Monkey see, monkey do or does he? Can the behavior of non-human primates their sociality, their intelligence, their communication really be chalked up to simple mimicry? Emphatically, absolutely: no. And as famed primatologist Julia Fischer reveals, the human bias inherent in this oft-uttered adage is our loss, for it is only through the study of our primate brethren that we may begin to understand ourselves. An eye-opening blend of storytelling, memoir, and science, Monkeytalk takes us into the field and the world's primate labs to investigate the intricacies of primate social mores through the lens of communication. After first detailing the social interactions of key species from her fieldwork from baby-wielding male Barbary macaques, who use infants as social accessories in a variety of interactions, to aggression among the chacma baboons of southern Africa and male-male tolerance among the Guinea baboons of Senegal Fischer explores the role of social living in the rise of primate intelligence and communication, ultimately asking what the ways in which other primates communicate can teach us about the evolution of human language. Funny and fascinating, Fischer's tale roams from a dinner in the field shared with lionesses to insights gleaned from Rico, a border collie with an astonishing vocabulary, but its message is clear: it is humans who are the evolutionary mimics. The primate heritage visible in our species is far more striking than the reverse, and it is the monkeys who deserve to be seen. "The social life of macaques and baboons is a magnificent opera," Fischer writes. "Allow me now to raise the curtain on it."
This volume provides a modern introduction to the soil fauna and their contributions to ecosystem function, the mechanisms that structure soil fauna assemblages from local to global scales, and the potential impacts of global change on soil fauna assemblages and through this ecosystem function. Wanting to be an accessible primer, this book is a high level overview of current knowledge rather than a detailed tome of all existing information, with emphasis being placed on key findings and general patterns. It focuses on the soil fauna but contextualizes these assemblages in relation to the microbial assemblages belowground and the vegetation aboveground. It is clear that our knowledge of soil fauna assemblages is ever increasing, but there is still a lot to discover. Key areas of research are highlighted, with particular reference to the future of soil fauna assemblages.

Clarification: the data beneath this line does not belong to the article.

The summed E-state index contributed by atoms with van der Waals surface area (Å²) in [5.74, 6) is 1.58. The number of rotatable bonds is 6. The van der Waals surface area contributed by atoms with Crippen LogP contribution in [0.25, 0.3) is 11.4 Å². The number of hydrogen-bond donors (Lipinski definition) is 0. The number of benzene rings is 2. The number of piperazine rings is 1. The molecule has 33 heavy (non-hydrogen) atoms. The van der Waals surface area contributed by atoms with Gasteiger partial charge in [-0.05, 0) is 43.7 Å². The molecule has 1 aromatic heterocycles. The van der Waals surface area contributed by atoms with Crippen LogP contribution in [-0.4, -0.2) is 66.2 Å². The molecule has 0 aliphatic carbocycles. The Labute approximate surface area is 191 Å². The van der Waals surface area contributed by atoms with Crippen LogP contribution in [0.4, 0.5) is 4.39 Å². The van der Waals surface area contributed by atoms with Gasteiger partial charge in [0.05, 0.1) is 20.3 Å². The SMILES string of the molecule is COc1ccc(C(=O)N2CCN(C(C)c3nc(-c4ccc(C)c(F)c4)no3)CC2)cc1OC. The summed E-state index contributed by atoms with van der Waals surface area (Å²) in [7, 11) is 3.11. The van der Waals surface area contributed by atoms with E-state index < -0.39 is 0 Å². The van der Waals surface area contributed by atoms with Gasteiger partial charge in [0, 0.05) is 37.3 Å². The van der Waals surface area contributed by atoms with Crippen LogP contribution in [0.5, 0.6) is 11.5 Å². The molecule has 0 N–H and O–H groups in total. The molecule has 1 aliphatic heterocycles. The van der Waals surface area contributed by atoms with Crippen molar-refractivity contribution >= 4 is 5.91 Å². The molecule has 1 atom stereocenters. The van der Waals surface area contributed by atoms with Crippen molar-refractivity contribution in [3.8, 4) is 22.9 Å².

Among the most ancient and powerful of insects, dragonflies fascinate scientists and nonspecialists in part because they are large enough for the behavior of individual insects to be observed and interpreted. Indeed, so much useful information exists about dragonflies that they serve as valuable models for interpreting the behavior and ecology of other taxa. Philip S. Corbet has devoted a lifetime to their study. His book A Biology of Dragonflies has been a standard text for more than thirty-five years. This latest book establishes a new benchmark for the Odonata, providing a comprehensive, critical review of past and current knowledge both published and unpublished about species from all biogeographical regions in both functional and evolutionary contexts. The volume emphasizes the diversity found in dragonfly behavior as well as unifying patterns. It describes the behavioral strategies that influence the fitness of individuals in physical and biotic environments and in all stages of the life cycle, and identifies the biological principles reflected in those strategies. The book also examines behavior associated with processes such as habitat selection, foraging, seasonal regulation, migration, territoriality, mating, and sperm competition, emphasizing the interdependence of all developmental stages as well as relationships among dragonflies and other animals, including humans. Dragonflies represents a remarkably thorough and searching appraisal of a single taxon, featuring 252 drawings and black-and-white photographs, 96 color plates, nearly 100 appendix tables, and more than 4,000 bibliographic citations to original sources. The wealth of information and its integrated treatment will indisputably make the book the definitive source on dragonflies for years to come."